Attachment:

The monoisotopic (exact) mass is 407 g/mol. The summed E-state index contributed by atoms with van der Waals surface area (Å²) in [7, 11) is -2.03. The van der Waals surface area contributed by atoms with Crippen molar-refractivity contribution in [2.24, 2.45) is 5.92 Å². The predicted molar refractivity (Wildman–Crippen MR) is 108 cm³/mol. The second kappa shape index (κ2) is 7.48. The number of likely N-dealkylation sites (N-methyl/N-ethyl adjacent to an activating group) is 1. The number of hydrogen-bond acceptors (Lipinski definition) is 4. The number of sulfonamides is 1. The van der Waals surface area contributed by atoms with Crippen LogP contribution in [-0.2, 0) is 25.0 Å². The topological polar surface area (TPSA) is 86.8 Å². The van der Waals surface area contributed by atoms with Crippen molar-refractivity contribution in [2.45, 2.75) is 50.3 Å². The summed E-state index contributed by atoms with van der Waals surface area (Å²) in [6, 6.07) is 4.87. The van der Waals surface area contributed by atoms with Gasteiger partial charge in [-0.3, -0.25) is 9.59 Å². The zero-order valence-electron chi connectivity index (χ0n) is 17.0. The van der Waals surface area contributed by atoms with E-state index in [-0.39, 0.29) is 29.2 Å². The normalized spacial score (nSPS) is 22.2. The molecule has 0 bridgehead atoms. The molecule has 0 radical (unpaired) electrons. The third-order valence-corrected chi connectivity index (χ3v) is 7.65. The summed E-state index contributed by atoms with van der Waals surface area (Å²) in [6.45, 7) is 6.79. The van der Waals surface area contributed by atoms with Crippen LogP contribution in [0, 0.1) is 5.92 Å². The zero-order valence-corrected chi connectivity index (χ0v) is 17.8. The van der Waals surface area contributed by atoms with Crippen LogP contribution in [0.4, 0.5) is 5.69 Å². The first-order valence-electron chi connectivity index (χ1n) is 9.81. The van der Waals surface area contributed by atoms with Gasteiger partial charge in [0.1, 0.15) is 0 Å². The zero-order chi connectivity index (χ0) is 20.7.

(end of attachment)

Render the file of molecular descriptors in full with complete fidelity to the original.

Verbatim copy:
The monoisotopic (exact) mass is 407 g/mol. The summed E-state index contributed by atoms with van der Waals surface area (Å²) in [7, 11) is -2.03. The van der Waals surface area contributed by atoms with Crippen molar-refractivity contribution in [2.24, 2.45) is 5.92 Å². The predicted molar refractivity (Wildman–Crippen MR) is 108 cm³/mol. The second kappa shape index (κ2) is 7.48. The number of likely N-dealkylation sites (N-methyl/N-ethyl adjacent to an activating group) is 1. The number of hydrogen-bond acceptors (Lipinski definition) is 4. The number of sulfonamides is 1. The van der Waals surface area contributed by atoms with Crippen LogP contribution in [-0.2, 0) is 25.0 Å². The topological polar surface area (TPSA) is 86.8 Å². The van der Waals surface area contributed by atoms with Crippen molar-refractivity contribution in [2.45, 2.75) is 50.3 Å². The summed E-state index contributed by atoms with van der Waals surface area (Å²) in [6, 6.07) is 4.87. The van der Waals surface area contributed by atoms with Gasteiger partial charge in [-0.3, -0.25) is 9.59 Å². The zero-order valence-electron chi connectivity index (χ0n) is 17.0. The van der Waals surface area contributed by atoms with E-state index in [-0.39, 0.29) is 29.2 Å². The normalized spacial score (nSPS) is 22.2. The molecule has 0 bridgehead atoms. The molecule has 0 radical (unpaired) electrons. The third-order valence-corrected chi connectivity index (χ3v) is 7.65. The summed E-state index contributed by atoms with van der Waals surface area (Å²) in [6.45, 7) is 6.79. The van der Waals surface area contributed by atoms with Crippen LogP contribution in [0, 0.1) is 5.92 Å². The zero-order valence-corrected chi connectivity index (χ0v) is 17.8. The van der Waals surface area contributed by atoms with Crippen LogP contribution in [0.4, 0.5) is 5.69 Å². The first-order valence-electron chi connectivity index (χ1n) is 9.81. The van der Waals surface area contributed by atoms with Gasteiger partial charge in [0.1, 0.15) is 0 Å². The zero-order chi connectivity index (χ0) is 20.7.